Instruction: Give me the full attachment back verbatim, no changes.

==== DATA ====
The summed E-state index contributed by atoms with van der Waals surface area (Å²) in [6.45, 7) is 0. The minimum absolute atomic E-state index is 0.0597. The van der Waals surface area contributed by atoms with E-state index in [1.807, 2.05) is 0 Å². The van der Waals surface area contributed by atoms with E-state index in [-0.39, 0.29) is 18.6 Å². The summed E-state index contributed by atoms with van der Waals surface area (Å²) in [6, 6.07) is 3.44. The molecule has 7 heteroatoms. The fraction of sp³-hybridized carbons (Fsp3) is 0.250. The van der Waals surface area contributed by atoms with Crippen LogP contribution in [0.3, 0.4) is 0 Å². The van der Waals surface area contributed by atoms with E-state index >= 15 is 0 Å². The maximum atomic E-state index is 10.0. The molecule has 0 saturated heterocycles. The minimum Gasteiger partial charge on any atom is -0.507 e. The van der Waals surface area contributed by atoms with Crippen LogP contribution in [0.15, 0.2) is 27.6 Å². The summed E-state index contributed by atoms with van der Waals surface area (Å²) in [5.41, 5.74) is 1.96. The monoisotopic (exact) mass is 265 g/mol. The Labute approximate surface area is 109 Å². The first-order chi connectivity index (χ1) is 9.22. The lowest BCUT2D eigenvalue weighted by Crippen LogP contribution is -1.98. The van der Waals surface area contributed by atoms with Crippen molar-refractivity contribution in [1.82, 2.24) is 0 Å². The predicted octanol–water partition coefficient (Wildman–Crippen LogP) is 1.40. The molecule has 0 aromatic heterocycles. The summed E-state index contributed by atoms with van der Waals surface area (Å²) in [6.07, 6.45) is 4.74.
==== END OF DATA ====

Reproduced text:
The summed E-state index contributed by atoms with van der Waals surface area (Å²) in [6.45, 7) is 0. The minimum absolute atomic E-state index is 0.0597. The van der Waals surface area contributed by atoms with E-state index in [1.807, 2.05) is 0 Å². The van der Waals surface area contributed by atoms with E-state index in [-0.39, 0.29) is 18.6 Å². The summed E-state index contributed by atoms with van der Waals surface area (Å²) in [6, 6.07) is 3.44. The molecule has 7 heteroatoms. The fraction of sp³-hybridized carbons (Fsp3) is 0.250. The van der Waals surface area contributed by atoms with Crippen LogP contribution in [0.3, 0.4) is 0 Å². The van der Waals surface area contributed by atoms with E-state index >= 15 is 0 Å². The maximum atomic E-state index is 10.0. The molecule has 0 saturated heterocycles. The minimum Gasteiger partial charge on any atom is -0.507 e. The van der Waals surface area contributed by atoms with Crippen LogP contribution in [0.15, 0.2) is 27.6 Å². The summed E-state index contributed by atoms with van der Waals surface area (Å²) in [5.41, 5.74) is 1.96. The monoisotopic (exact) mass is 265 g/mol. The Labute approximate surface area is 109 Å². The first-order chi connectivity index (χ1) is 9.22. The lowest BCUT2D eigenvalue weighted by Crippen LogP contribution is -1.98. The van der Waals surface area contributed by atoms with Crippen molar-refractivity contribution in [1.82, 2.24) is 0 Å². The predicted octanol–water partition coefficient (Wildman–Crippen LogP) is 1.40. The molecule has 0 aromatic heterocycles. The summed E-state index contributed by atoms with van der Waals surface area (Å²) in [6.07, 6.45) is 4.74.